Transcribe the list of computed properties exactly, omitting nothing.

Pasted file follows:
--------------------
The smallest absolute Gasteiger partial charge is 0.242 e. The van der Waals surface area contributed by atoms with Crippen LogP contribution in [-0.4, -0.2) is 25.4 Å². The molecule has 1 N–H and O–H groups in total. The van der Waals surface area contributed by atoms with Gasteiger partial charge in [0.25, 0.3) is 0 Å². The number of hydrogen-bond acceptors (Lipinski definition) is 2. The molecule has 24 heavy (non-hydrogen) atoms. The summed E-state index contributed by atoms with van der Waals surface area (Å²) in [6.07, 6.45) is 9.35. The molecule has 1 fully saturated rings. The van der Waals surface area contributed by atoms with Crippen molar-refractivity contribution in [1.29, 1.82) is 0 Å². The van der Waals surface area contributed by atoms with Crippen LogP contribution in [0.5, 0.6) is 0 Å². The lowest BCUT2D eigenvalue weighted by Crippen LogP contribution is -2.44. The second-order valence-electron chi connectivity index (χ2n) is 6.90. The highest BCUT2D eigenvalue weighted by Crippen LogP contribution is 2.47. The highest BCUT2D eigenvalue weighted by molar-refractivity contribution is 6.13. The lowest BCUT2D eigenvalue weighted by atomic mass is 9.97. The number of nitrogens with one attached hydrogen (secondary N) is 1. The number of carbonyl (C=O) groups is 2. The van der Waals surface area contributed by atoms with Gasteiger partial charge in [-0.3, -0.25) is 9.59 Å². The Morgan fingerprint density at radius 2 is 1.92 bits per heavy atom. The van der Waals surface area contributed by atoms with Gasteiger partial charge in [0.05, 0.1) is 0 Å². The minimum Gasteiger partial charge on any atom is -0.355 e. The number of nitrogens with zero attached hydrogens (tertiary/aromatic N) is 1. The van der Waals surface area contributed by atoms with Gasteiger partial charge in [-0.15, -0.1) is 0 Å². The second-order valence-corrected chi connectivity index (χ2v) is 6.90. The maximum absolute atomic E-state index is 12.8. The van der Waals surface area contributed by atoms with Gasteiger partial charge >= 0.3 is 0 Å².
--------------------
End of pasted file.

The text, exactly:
The smallest absolute Gasteiger partial charge is 0.242 e. The van der Waals surface area contributed by atoms with Crippen LogP contribution in [-0.4, -0.2) is 25.4 Å². The molecule has 1 N–H and O–H groups in total. The van der Waals surface area contributed by atoms with Gasteiger partial charge in [0.25, 0.3) is 0 Å². The number of hydrogen-bond acceptors (Lipinski definition) is 2. The molecule has 24 heavy (non-hydrogen) atoms. The summed E-state index contributed by atoms with van der Waals surface area (Å²) in [6.07, 6.45) is 9.35. The molecule has 1 fully saturated rings. The van der Waals surface area contributed by atoms with Crippen molar-refractivity contribution in [1.29, 1.82) is 0 Å². The van der Waals surface area contributed by atoms with Crippen LogP contribution in [0.5, 0.6) is 0 Å². The lowest BCUT2D eigenvalue weighted by Crippen LogP contribution is -2.44. The second-order valence-electron chi connectivity index (χ2n) is 6.90. The highest BCUT2D eigenvalue weighted by Crippen LogP contribution is 2.47. The highest BCUT2D eigenvalue weighted by molar-refractivity contribution is 6.13. The lowest BCUT2D eigenvalue weighted by atomic mass is 9.97. The number of nitrogens with one attached hydrogen (secondary N) is 1. The number of carbonyl (C=O) groups is 2. The van der Waals surface area contributed by atoms with Gasteiger partial charge in [-0.3, -0.25) is 9.59 Å². The Morgan fingerprint density at radius 2 is 1.92 bits per heavy atom. The van der Waals surface area contributed by atoms with Gasteiger partial charge in [0.05, 0.1) is 0 Å². The minimum Gasteiger partial charge on any atom is -0.355 e. The number of nitrogens with zero attached hydrogens (tertiary/aromatic N) is 1. The van der Waals surface area contributed by atoms with Gasteiger partial charge in [-0.15, -0.1) is 0 Å². The second-order valence-corrected chi connectivity index (χ2v) is 6.90. The maximum absolute atomic E-state index is 12.8. The van der Waals surface area contributed by atoms with Gasteiger partial charge >= 0.3 is 0 Å².